Egbert’s eulogy: No egg, no bacon

We said kwaheri (farewell) to Egbert Fernandes from this earth on a typically hot and dusty day in Canberra on Friday, November 14. It seemed as if the heavens had stood to attention in honour of a fallen hero. There was no wisp of breeze, there was a stillness in the atmosphere and we all held our breath as the casket was sealed and Egbert’s mortal remains began their final journey as the Eucharistic celebration began.
Eulogy by Edgar Fernandes: 
My brother Egbert was snuffed out of this world on November 6 almost as quickly it takes one to snap one’s fingers, to the utter disbelief of family and friends, leaving us shocked and in a stunned and inexplicable silence. He went in for blood tests and they discovered a cancerous  tumor in his throat. Complications arose and his end came faster than one can imagine
We have taken a lot of comfort in the prayers, condolences and tributes that flowed in a wonderful torrent from all corners of the globe. Stories have been published in publications as the Goan Herald and Kenya’s Daily Nation, as well as the social media. 
We were both born on the shores of Lake Victoria in Kisumu, Kenya. We then moved to Kakamega and Kiambu before our parents settled in Nairobi. Our wandering stopped when we both arrived in Australia with our respective families in 1973.
We studied at the legendary Dr Ribeiro Goan School and completed our secondary education. Egbert had a great circle of friends, he was very popular. He played most sports, soccer, hockey, cricket, and he was an extremely good athlete, winning the Victor Ludorum one year.
In his pen-ultimate year at school we were baffled at how much home work he was doing in preparation for exams. He was writing out reams and reams of stuff. It turned out later that one of his friends had stolen an exam paper and had shared it outwith his friends. All would have gone unnoticed, but one of the boys answered seven of the 10 questions in 15 minutes in a two-hour exam. The teacher was baffled and naturally smelled a rat. He named his co-horts under tough questioning. Egbert’s home work? He was learning the answers to the questions by writing them out. They were all expelled for a while and there was a bit of  stink in the local papers. Happily that was his last escapade in anything illegal.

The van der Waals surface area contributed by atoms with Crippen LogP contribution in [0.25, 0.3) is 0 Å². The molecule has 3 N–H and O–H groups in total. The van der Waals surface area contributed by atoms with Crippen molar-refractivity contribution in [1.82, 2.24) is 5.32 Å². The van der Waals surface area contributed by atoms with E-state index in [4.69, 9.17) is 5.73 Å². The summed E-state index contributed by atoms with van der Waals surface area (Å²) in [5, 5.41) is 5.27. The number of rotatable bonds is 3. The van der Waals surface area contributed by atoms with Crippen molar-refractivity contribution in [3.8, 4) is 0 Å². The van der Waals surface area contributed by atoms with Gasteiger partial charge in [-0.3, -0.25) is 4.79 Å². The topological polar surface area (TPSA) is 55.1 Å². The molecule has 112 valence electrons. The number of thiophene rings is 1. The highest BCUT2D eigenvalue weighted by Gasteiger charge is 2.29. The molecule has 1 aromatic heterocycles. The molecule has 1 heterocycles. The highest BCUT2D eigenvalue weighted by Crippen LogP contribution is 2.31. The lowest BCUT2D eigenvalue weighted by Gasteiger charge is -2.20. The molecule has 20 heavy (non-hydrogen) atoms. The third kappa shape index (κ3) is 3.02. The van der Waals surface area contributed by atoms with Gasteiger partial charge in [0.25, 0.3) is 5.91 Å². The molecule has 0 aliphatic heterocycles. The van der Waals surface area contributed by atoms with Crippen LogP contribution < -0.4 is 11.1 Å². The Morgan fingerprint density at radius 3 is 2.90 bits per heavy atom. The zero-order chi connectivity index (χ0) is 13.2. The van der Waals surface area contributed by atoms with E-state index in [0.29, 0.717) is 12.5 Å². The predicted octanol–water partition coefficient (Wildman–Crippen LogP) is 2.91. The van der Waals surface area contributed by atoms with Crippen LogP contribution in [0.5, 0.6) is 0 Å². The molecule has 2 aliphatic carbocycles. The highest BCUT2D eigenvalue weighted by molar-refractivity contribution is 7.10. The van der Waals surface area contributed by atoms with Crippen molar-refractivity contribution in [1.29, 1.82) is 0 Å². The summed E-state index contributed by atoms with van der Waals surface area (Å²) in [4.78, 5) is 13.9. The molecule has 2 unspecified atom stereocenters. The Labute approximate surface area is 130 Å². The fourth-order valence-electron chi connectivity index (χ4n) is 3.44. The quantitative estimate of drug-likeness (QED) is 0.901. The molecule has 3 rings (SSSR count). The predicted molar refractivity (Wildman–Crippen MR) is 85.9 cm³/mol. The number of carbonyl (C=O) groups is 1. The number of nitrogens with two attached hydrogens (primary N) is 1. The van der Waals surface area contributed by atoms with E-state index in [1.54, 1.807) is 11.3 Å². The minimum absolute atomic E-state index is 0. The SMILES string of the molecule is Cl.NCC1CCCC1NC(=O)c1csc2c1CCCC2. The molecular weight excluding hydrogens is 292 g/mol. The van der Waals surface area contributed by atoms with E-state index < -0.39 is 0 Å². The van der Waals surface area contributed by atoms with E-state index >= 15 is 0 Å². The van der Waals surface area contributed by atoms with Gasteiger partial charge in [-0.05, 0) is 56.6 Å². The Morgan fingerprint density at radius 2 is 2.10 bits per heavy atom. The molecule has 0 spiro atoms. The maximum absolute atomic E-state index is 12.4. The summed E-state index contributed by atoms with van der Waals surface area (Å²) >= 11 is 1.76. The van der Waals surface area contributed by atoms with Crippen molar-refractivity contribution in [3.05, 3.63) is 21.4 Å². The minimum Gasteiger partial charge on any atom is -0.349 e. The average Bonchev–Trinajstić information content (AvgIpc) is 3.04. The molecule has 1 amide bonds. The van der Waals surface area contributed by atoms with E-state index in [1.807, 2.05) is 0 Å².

We were both blessed with having the benefit of one of the greatest coaches we have known: Anthony D’Souza who also taught English and was a class teacher. D’Souza was a genius who took our raw talent and polished it to the highest level possible. Egbert played for the Goan Institute (the only club he ever played for) Gold Cup winning side in 1961. He made his international debut at 17 against England, went to three Olympics and was the only Kenyan named in the Olympic World XI in 1968. In Canberra he played for St Pat’s for 11 years and ACT Masters for a couple of years until chronic back pain forced him to hang up his hockey stick.